Monthly Archives: September 2012

A New Novel? Why Not? (Part 3)

Chapter 1

A Warm September Night in Nashville 


When the offering had been collected, the pastor approached the pulpit again. He introduced the evening’s speaker, Eddy Bottoms, who walked over to the pulpit, unhooked the microphone, and held it in his left hand. The pastor sat back down in his wingchair.

“Listen up everyone. Tonight could be your night for a second chance,” said Bottoms as his dark eyes scanned the crowd. The tall, broad-shouldered African-American played six years in the National Football League as a defensive back for the Dallas Cowboys, but was now a traveling evangelist.

Bottom’s words about tonight being “your night for a second chance” echoed off the cliffs and ridges of my mind, unleashing an avalanche of fear inside me. No way, Jose, I thought. I’m getting out of here now.

I inched slowly to the edge of my seat, ready to sprint out of there. Then I felt the iron grip of mama’s hand on my arm. She never looked at me, but I knew all escape routes were closed down for the evening. I relaxed and shrugged my shoulders. However, mama showed little trust in my surrender because she kept her arm on the back of my chair, staying within quick striking distance throughout the message.

Bottoms told about his struggles as a young man, growing up in Louisville, Kentucky, and how his hanging out with gangs almost landed him in prison several times. But his athletic skills tilted the scales of justice in his favor whenever he stood before a judge for sentencing.

“As unfair as it may seem,” said Bottoms, “I received second chance after second chance while my gang friends went off to reform schools and prisons. You would’ve thought I’d have learned something from those experiences, but I didn’t. You see, I was knocking on the door, but it was the wrong one.”

The evangelist talked about his four years at the University of Tennessee.

“Yes, I was an All-American on the football field, but a druggie and a thief off it. I robbed dorm rooms and apartments so I could buy cocaine and marijuana. And yet, as unfair as it seems, I never got caught. Who was watching over me?”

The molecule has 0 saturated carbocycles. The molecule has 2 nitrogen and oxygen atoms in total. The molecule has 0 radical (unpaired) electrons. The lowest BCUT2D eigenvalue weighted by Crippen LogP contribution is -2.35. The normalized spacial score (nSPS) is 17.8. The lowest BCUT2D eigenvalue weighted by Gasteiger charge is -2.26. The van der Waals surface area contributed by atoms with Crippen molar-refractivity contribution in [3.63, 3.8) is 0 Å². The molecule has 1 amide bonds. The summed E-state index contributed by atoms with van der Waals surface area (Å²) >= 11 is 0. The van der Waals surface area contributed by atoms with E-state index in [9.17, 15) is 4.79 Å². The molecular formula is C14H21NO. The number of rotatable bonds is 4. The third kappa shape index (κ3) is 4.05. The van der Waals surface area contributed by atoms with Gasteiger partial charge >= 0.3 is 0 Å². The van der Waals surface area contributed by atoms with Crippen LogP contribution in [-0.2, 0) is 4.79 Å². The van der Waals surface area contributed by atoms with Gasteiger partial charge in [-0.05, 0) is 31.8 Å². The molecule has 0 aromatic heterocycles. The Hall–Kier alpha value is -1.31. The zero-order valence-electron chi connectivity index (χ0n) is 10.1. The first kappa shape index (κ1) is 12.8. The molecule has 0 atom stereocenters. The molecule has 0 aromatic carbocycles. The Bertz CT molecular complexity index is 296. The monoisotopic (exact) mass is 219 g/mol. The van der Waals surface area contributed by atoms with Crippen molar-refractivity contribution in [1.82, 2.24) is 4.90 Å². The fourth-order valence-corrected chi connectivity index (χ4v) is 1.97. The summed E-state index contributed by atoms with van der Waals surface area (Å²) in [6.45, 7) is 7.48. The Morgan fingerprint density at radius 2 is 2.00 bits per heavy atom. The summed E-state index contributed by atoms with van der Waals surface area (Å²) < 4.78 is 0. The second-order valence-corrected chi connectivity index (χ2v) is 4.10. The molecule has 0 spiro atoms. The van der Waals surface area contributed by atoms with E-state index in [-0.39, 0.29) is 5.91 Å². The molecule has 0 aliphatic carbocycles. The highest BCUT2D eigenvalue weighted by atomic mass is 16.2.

Bottoms talked about his pro football career and how he wasted his earnings on cocaine and parties which diminished his skills and shortened his career.

“Tom Landry called me into his office at the end of training camp my last year and said, ‘Eddy, we’re dropping you from the team. You’re too slow to cover the deep threat anymore,’” said the evangelist. “My second chances had all been used up. My football career ended that day. ”

Bottoms then talked about the night he stood on a ledge outside his downtown Louisville apartment and how he was ready to commit suicide.

“As I looked down, I heard a voice speak to me. It said, ‘I’m your second chance, the One who can turn your life around. My name is Jesus.’”

The evangelist paused for a moment, allowing his words to hit their targets.

“Now, I could have ignored the voice and jumped anyway, you see, it was my choice. But I listened and gave my life to Jesus that night. He turned me around. Today I’m happier than I ever was playing football or doing drugs or partying all night. Jesus is now my life.”

Bottoms looked over the crowd, seeming to check each person. Then his eyes locked on mine.

“Young man?”

“Me?” I said.

“Yes, you.”


“You need a second chance, just like I did. Do you know that?”

I broke off our staring match and looked down at my feet.

“Come down here, young man and I’ll pray with you. The Daddy that you’ve never known will cheer for you tonight. He’ll say, ‘That’s My boy. He’s the best. I love how he throws a football.’”

The words about a daddy loving me pushed aside my fear. I stood up and walked to the stage and bowed down in the sawdust in front of him. As I knelt there, a quick vision of a man looking at me with loving eyes crossed my mind. I knew it was Daddy, the One who was cheering for me at that moment.

The evangelist encouraged other people to join me at the altar. Six others came forward and knelt down nearby.

“Repeat after me, okay?” said the evangelist in a low voice as the pianist played softly behind him.

We nodded in unison.

“Lord Jesus, I need You. I repent of my old ways and I ask You to come into my heart right now. Be my Savior and Lord from this day forward.”

After saying the sinners’ prayer, I felt like I needed to pray something else. What it was, I had no idea so I lingered there, waiting for the right words to form in my mind. Finally, I added, “Lord, whatever You ask me to do, I promise to do it without complaining or whining, even if it means giving up my football career.”